My daughter had been wanting to make a dry hot chocolate mix. Friday I made a much needed trip to the store, being sure to have gotten a recipe for said mix online so I could acquire the items. Saturday came and I found we did not have in the cupboards what I remembered us having, and had to make a quick jaunt to the store for my daughter's project of mix-making.

It wasn't even a discussion for me -- as soon as I realized the lack I sought to make up for it, especially given tat, for all accounts, the lack was a result of my actions of not checking. I have seen in my life where often my needs are dependent upon others being willing to step up, and here clearly my daughter had been depending upon me to have stepped up.

I do somewhat feel my desire to make up for a deficit which otherwise would have cost my daughter's success in a project is very much consistent with the father heart of God. In those areas which I depended on others who did not end up stepping up, I have seen Him make up for their not doing as I needed, just as I made up to my daughter for my not having done.

Kinda massaging the point I know but I do feel this is God's father-heart for us all, this desire to see us blessed irrespective (and not dependently) upon "chance or choice".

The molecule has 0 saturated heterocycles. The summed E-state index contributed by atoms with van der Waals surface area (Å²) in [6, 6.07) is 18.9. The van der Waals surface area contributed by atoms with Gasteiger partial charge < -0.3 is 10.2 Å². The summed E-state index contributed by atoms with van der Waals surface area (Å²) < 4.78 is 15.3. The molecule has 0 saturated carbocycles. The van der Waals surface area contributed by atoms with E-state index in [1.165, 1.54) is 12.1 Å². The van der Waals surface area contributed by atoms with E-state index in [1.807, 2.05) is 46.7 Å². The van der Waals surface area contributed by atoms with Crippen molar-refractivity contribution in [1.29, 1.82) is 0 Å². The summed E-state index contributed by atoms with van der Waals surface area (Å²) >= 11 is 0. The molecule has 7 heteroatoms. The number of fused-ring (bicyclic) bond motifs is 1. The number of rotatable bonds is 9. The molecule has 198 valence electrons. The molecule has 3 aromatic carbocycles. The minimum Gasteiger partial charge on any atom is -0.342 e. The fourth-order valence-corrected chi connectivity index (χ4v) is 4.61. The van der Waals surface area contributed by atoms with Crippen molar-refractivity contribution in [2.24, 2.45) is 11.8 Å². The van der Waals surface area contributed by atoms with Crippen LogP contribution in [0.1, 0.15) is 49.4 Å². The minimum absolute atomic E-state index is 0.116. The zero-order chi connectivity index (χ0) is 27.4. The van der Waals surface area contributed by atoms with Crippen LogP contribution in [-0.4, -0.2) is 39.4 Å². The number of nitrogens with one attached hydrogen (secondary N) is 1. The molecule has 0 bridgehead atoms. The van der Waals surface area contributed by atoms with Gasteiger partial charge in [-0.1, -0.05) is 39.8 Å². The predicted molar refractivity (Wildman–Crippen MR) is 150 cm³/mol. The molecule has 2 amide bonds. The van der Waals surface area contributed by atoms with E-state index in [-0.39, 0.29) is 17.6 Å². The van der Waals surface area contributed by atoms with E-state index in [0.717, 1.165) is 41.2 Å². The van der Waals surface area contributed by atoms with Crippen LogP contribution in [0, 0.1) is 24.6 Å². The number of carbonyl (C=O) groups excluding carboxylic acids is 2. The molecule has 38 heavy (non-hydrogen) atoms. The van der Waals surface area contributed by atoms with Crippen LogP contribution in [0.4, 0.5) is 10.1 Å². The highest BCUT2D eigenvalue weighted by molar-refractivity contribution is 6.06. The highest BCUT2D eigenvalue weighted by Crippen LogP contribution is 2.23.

Well, after the mix was made I had her sample some with an additive I had bought, but which mom thought would not work -- and mom used to make batches of the stuff, so she was our resident expert. Well, turns out I was right on this particular point. I was able to help my daughter make her own project better with a suggestion coming from my own experience and greater body of knowledge, and that too maybe is a little bit like the father-heart of God for us: He wants to see us succeed exceptionally, and is adventurous about it.

Tuesday, January 10, 2017


Saturday morning came around and I "felt" the children and I needed a project together. Something deeper than just the artsy craftsy type thing. While, Yes, I wanted it to be something we made together, that involved process and working along side each other, the real thrust of the thing was to do it together, to spend time together in a way which engaged each other. I wanted to draw the children into something with me. I intentional chose to not do a "work" project around the house, but I don't know if that is either here not there. I wanted engagement: around, through, with each other, and felt it should be captivating of the children's interests. I had an idea and the knowledge of how to accomplish it, but the thing itself I wanted them draw into.